On the first day of class at UofA its a good time to re-commemorate one of the true giants in the history of pharmacology. Almost 2 years ago today Hank Yamamura passed away after a fight with lung cancer. Today, 2 PhD students started in our department funded by the Hank Yamamura Fellowship. The fellowship is a terrific way to remember a great scientist dedicated to understanding how drugs interact with receptors, training the next generation of scientists and mentoring junior faculty. He is one of my scientific heros and a dear friend and mentor. Here is what I had to say about Hank the day after he passed away.
Pharmacology has lost another giant. Hank Yamamura died last night after a long battle with cancer. It is hard to imagine that there is a pharmacologist alive today that is not familiar with the work of Dr. Yamamura. He is the author of nearly 500 papers, countless books and book chapters and a mentor to a generation of pharmacologists. Hank did his PhD at University of Washington and then headed to Sol Snyder’s lab for postdoctoral work. Hank played a major role in the original descriptions of muscarinic pharmacology while working with Snyder. In 1975 he moved to the University of Arizona where he eventual became a Regent’s Professor in the Department of Pharmacology. At the University of Arizona, Hank practically wrote the book on opioid receptor pharmacology with especially strong contributions to the area of delta-opioid peptides. Hank was an active and cherished member of the Department of Pharmacology from 1975 until the day of his passing.
I first learned about Hank Yamamura, like most pharmacology PhD students, from his book “Neurotransmitter Receptor Binding”. His contributions to cannabinoid pharmacology played an important role in my PhD work. For the past 9 months of my life I was lucky enough to work in the same Department with Hank. When I first arrived here he was one of the first to greet me. Hank made a point to come visit my office (which was in a separate building) at least once a week and he was always eager to hear about what we were working on. He read all of my grant applications and gave me incredibly detailed comments. He shared advice on navigating the varieties of channels at the University and we eventually developed a small collaboration (which will continue). In other words, in 9 short months Hank became one of the most important mentors I have ever had and became a dear friend. I am just one of hundreds of trainees and faculty who have been positively touched by Hank’s never-ending enthusiasm for science and boundless generosity. I think I can speak for the entire field in saying that we will all miss Hank.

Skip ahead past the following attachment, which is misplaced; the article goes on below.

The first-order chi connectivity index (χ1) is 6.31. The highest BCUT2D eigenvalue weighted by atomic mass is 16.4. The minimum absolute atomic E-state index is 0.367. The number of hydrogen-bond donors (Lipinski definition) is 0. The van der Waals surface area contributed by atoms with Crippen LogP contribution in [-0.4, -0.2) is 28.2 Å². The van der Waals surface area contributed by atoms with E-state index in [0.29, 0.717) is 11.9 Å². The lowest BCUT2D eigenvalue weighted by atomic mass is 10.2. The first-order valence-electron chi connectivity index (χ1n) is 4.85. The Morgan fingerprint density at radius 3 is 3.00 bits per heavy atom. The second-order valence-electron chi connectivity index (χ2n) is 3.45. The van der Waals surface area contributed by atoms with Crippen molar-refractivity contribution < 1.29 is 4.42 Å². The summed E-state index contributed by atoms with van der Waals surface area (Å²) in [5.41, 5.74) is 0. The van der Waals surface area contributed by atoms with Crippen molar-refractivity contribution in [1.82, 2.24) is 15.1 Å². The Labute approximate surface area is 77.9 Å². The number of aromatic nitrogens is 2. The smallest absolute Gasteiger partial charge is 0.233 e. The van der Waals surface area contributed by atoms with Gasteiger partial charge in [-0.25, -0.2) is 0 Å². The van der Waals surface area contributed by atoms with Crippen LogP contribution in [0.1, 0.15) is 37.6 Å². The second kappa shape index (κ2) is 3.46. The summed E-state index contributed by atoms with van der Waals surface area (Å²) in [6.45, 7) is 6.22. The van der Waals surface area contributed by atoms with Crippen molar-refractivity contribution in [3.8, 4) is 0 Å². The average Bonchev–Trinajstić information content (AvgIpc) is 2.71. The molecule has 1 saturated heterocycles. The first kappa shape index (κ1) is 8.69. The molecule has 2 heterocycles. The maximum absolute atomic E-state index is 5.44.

So I got tagged for the “Covered” meme…. Here goes:
Sinead O’Conner, Nothing Compares 2 U, written by Prince, originally performed by The Family.
Worst Ever: Seether, Careless Whisper, destroyed from the original Wham (which is a true classic).
I’m too lazy to tag, but if you’re reading and are so inclined, go for it!
Just posted final grades. The semester from hell is over! I may actually blog again sometime soon. Let’s just say that writing several grants, directing a course (as the more or less solo lecturer), teaching 5 hrs a week to med students and getting 4 papers out the door has been stressful. However, I survived!
Such a sad story. A young man gets hit in the head by a pitch and dies. Apparently he turned to escape a wild pitch and it hit him just below the helmet, killing him. This may sound like a freak accident but the fact is that baseball helmets are not constructed to protect a person when they turn (as is the reflex) to avoid a pitch headed for their head. A simple flap attachment to the back of a helmet (similar to the throat protector on a catcher mask) could stop this from happening in most cases.
I played baseball from the time I could walk until my knees became so bad (from football) that I could no longer bend to catch (I was a catcher). I cannot tell you how many times I have seen players get hit in the head with pitches. If you’re lucky, the ball hits your helmet as you turn but all too often it hits just below the helmet, hitting a relatively softer spot very near the brainstem/spinal cord junction where many respiratory control centers are located (among other things). While I never witnessed anyone severely injured by this, I did see several concussions and had one myself that landed me in the hospital for a day.